Jeff Zeleny is OutFront tonight with much more on all of this. Jeff, you're hearing more about the president's mindset and what the staff is thinking. What are they thinking?

JEFF ZELENY, CNN SENIOR WHITE HOUSE CORRESPONDENT: Good evening Kate. The president is defiant. I talked to two people close to the White House who visited Trump Tower today, and that was the word that they used, defiant in the face of all this. And they also said that no regret, the president does not regret this.

Now, that is not that surprising. President Trump regrets a little. At least he admits regretting very little. But I can tell you, Kate, you know, this was something that has shaken the staff at the White House, particularly the CEOs fleeing the business council. The White House being forced today to abandon ship.

That was one of the president's prides and joy. He loves to having CEOs into the White House. Now, they did not want to be associated with him.

So, the question here is -- going forward, how long will people stay silent? Silence from Ivanka Trump, from Jared Kushner, Gary Cohn, others who are central to this here and it is becoming, you know, more difficult for them to stay silent. There are people, outside groups calling on them to react here.

We do not believe that they will but going forward, this is also complicating the president's agenda. I talked to someone who's in charge of helping to set that agenda and enact it on Capitol Hill and he said, yes, this is going to make it much more difficult.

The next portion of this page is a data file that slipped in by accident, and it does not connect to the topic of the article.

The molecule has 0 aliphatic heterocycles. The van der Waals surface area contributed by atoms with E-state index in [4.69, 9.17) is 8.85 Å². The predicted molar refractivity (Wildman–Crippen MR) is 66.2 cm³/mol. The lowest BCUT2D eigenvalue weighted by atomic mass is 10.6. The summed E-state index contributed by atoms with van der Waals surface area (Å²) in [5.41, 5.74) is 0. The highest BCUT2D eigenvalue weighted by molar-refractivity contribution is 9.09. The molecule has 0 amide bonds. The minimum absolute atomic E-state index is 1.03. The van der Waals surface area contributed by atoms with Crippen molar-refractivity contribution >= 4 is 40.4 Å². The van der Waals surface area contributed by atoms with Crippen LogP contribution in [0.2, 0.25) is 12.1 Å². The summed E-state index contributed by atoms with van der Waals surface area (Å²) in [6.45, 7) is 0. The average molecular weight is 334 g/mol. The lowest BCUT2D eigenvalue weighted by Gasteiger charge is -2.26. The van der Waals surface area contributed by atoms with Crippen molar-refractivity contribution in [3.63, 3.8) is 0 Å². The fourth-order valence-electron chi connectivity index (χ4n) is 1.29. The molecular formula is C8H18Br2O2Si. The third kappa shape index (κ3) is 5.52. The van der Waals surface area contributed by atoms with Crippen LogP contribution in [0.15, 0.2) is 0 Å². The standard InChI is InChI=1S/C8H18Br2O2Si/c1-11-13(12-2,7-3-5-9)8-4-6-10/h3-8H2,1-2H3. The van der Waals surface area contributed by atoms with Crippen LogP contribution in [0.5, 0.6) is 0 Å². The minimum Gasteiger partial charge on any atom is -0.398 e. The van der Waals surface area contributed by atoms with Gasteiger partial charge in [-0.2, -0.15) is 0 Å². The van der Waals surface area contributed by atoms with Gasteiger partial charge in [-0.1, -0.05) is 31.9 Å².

So at the end of the day here, yes, this will probably blow over. No, there will not be a lot of mass resignations, at least we don't believe. But it is one more thing that makes it more difficult for the president to get people on board with him.

Chief of Staff John Kelly, I'm told, he urged staff members to keep their heads down, focus on their work. As for his future, I asked one official if they thought John Kelly would stick around and they said, God, I hope so. Kate?

BOLDUAN: Well, that's a (INAUDIBLE) statement. Blow over for the staff maybe. Blow over for this country, we'll see. Thanks Jeff, great to see you.

OutFront tonight, David Gergen who served as an advisor to four presidents, John Avlon is here, editor-in-chief of the Daily Beast, and Perry Bacon, as senior political writer for FiveThirtyEight. Guys, great to have you here.

John, the president defiant and, quote, without regret. What does that mean?